I think you could use almost any soft fruit for this recipe, like apples or plums. Or, I suppose you could forgo fruit all together and just make a caramel cake. That’s your prerogative.

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Persimmon Upside-Down Cake
Very slightly adapted from Grandma Dini’s Cottage Pudding recipe.

Cake Ingredients:
1 cup sugar
1/2 cup unsalted butter
3/4 cup milk
1 egg
1 tbsp vanilla
1/2 tsp salt
2 tsp baking powder
1 3/4 cup, plus 2 tbsp, flour
2-3 persimmons, sliced 1/8-1/4-inch thick

Persimmon Caramel Ingredients:
1 1/4 cup water
1 cup brown sugar
4 tbsp unsalted butter
2 tbsp flour
1 tsp vanilla
pinch of salt

Persimmon Upside-Down Cake Instructions:
Preheat oven to 350 degrees.

Slice 2-3 persimmons, horizontally, very thin. Just enough slices to cover the bottom of a 10″ cast iron skillet. Hold on to any extra pieces of persimmon that do not fit in the pan. You should have about 1/2 a persimmon left. Chop into small pieces.

In a small sauce pan, combine the leftover persimmon pieces and 1/2 of the water. Bring to a boil and then simmer for about 10 minutes. Some of the water will evaporate, which is fine.

Turn the heat down to low. Add brown sugar, butter, flour, vanilla, salt, and additional water to the sauce pan. Heat until sugar is dissolved, stirring often, though not constantly, for about 10 minutes. Remove from heat. At this time, you can remove any larger pieces of the persimmon, leaving the smaller bits in the caramel. Set aside to cool slightly. You should have between 3/4 of a cup and 1 cup of caramel sauce.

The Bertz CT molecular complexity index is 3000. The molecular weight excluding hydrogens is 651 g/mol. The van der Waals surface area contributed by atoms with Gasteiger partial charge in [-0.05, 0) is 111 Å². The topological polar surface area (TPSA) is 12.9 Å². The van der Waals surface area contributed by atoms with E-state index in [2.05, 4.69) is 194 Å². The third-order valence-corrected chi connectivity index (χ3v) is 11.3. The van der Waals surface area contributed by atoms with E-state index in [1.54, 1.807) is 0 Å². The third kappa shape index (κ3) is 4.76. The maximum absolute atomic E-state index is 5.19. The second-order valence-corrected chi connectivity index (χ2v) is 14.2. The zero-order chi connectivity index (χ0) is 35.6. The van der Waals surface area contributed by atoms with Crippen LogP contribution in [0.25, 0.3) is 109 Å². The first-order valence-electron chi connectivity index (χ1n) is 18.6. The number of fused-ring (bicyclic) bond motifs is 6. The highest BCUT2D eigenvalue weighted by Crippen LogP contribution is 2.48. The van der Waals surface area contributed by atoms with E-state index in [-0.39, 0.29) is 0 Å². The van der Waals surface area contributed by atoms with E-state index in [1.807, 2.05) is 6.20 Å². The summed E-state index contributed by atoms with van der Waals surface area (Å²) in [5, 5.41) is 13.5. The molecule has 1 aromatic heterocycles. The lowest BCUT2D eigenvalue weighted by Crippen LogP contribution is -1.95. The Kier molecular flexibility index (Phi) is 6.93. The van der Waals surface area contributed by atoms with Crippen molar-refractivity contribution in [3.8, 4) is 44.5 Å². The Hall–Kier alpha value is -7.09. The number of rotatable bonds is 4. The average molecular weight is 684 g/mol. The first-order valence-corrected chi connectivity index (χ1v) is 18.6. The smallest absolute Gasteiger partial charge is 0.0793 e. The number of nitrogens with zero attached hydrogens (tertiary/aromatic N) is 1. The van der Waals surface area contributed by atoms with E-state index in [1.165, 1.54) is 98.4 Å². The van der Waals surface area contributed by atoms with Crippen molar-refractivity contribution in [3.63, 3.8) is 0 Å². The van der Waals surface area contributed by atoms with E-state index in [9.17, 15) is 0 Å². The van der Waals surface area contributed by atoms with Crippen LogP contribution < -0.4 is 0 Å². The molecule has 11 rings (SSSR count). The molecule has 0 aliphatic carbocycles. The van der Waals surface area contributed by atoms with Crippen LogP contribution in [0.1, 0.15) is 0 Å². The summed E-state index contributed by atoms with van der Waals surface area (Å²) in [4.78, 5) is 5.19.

For the cake, in a medium bowl, combine the flour, baking powder, and salt, whisking to combine.

In a large mixing bowl, cream the butter and sugar together for about 2 minutes. Add the milk, egg, and vanilla extract, and beat until just mixed. Add in the flour mixture in about 4 batches. Mix until just combined with each addition of the dry ingredients. (This batter will be quite thick, which is perfect.)

Grease the sides of your cast iron skillet with butter to ensure a smooth removal of the cake. (You only need to butter the sides of your skillet; the buttery caramel will take care of the bottom of the skillet.)

Add half of the caramel mixture to the bottom of the skillet. Next, add the thinly sliced persimmon to the bottom of the pan until it is mostly covered. Add the remaining caramel over the top of the sliced persimmon.

Next, add the cake batter over the top of the persimmons and caramel. Do your best to get the batter to the edges of the skillet, as evenly as possible. If you have a spots where caramel is poking through on the edges, that’s fine.

Bake for 35-40 minutes. Begin checking for doneness at 35 minutes, by inserting a toothpick all the way through to the caramel. When it comes out clean, it’s done.

Quickly cover the skillet with heat-safe dish, invert the dishes together allowing the cake to slide out of the skillet and on to the serving dish.

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Grandma Dini’s Cream Puffs

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Happy New Year! Gosh, it’s 2017, for real. I’m so ready. Aside from that catastrophe that happened in early November, 2016 was not as cataclysmic for me as it was for everyone else. In fact, for us 2016 was basically uneventful, and even a little monotonous. Uneventful and monotonous are not really that fulfilling, so we’re hoping to make big moves in 2017. We’ll see. Also, we will see if my theory that years ending in even numbers are generally lame and odd numbered years are when magic happens. Bring it, 2017!

Aside from being the second day of a new year, today is National Cream Puff Day! In honor of a day that can’t possibly mean much of anything, I’m making a recipe that is actually quite meaningful to me. My mom has recently been sending me handwritten recipes from my grandma Edna’s recipe notebook. Mom refuses to scan the recipes, and instead texts me photos of the notebook she took with her phone, which is somehow equally annoying and very, very cute. It’s been great seeing these old notebook pages again, covered in stains from use and written in my grandma’s beautiful, cursive handwriting.